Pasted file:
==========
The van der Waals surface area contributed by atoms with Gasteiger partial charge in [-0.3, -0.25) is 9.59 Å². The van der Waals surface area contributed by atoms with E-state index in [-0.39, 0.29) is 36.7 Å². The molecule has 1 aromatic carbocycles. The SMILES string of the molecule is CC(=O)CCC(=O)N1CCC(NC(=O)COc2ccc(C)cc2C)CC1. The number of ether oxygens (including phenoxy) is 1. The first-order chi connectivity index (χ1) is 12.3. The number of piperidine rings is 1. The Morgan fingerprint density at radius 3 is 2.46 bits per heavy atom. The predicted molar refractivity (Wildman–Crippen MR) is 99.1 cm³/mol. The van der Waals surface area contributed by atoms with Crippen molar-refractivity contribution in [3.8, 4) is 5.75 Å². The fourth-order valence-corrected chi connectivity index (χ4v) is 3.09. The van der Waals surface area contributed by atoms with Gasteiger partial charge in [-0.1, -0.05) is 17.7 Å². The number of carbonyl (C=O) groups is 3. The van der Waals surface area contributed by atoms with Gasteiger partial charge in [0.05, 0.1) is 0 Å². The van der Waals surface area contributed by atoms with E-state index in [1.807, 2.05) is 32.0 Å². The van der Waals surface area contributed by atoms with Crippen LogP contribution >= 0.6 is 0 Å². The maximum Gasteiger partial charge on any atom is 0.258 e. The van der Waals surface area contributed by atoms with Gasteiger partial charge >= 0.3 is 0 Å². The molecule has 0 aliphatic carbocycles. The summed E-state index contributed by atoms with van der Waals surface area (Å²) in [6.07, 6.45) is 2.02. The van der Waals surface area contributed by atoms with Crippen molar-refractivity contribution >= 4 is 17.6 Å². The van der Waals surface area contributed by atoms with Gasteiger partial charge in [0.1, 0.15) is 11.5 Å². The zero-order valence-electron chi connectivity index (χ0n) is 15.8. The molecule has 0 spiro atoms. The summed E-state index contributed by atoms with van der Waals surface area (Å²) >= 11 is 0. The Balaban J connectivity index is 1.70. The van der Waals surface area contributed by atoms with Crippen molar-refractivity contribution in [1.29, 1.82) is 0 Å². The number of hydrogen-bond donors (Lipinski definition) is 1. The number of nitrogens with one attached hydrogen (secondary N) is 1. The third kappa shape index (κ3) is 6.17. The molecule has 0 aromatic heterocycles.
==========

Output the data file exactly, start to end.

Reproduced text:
The van der Waals surface area contributed by atoms with Gasteiger partial charge in [-0.3, -0.25) is 9.59 Å². The van der Waals surface area contributed by atoms with E-state index in [-0.39, 0.29) is 36.7 Å². The molecule has 1 aromatic carbocycles. The SMILES string of the molecule is CC(=O)CCC(=O)N1CCC(NC(=O)COc2ccc(C)cc2C)CC1. The number of ether oxygens (including phenoxy) is 1. The first-order chi connectivity index (χ1) is 12.3. The number of piperidine rings is 1. The Morgan fingerprint density at radius 3 is 2.46 bits per heavy atom. The predicted molar refractivity (Wildman–Crippen MR) is 99.1 cm³/mol. The van der Waals surface area contributed by atoms with Crippen molar-refractivity contribution in [3.8, 4) is 5.75 Å². The fourth-order valence-corrected chi connectivity index (χ4v) is 3.09. The van der Waals surface area contributed by atoms with Gasteiger partial charge in [-0.1, -0.05) is 17.7 Å². The number of carbonyl (C=O) groups is 3. The van der Waals surface area contributed by atoms with Gasteiger partial charge in [0.05, 0.1) is 0 Å². The van der Waals surface area contributed by atoms with E-state index in [1.807, 2.05) is 32.0 Å². The van der Waals surface area contributed by atoms with Crippen LogP contribution >= 0.6 is 0 Å². The maximum Gasteiger partial charge on any atom is 0.258 e. The van der Waals surface area contributed by atoms with Gasteiger partial charge >= 0.3 is 0 Å². The molecule has 0 aliphatic carbocycles. The summed E-state index contributed by atoms with van der Waals surface area (Å²) in [6.07, 6.45) is 2.02. The van der Waals surface area contributed by atoms with Crippen molar-refractivity contribution >= 4 is 17.6 Å². The van der Waals surface area contributed by atoms with Gasteiger partial charge in [0.1, 0.15) is 11.5 Å². The zero-order valence-electron chi connectivity index (χ0n) is 15.8. The molecule has 0 spiro atoms. The summed E-state index contributed by atoms with van der Waals surface area (Å²) >= 11 is 0. The Balaban J connectivity index is 1.70. The van der Waals surface area contributed by atoms with Crippen molar-refractivity contribution in [1.29, 1.82) is 0 Å². The number of hydrogen-bond donors (Lipinski definition) is 1. The number of nitrogens with one attached hydrogen (secondary N) is 1. The third kappa shape index (κ3) is 6.17. The molecule has 0 aromatic heterocycles.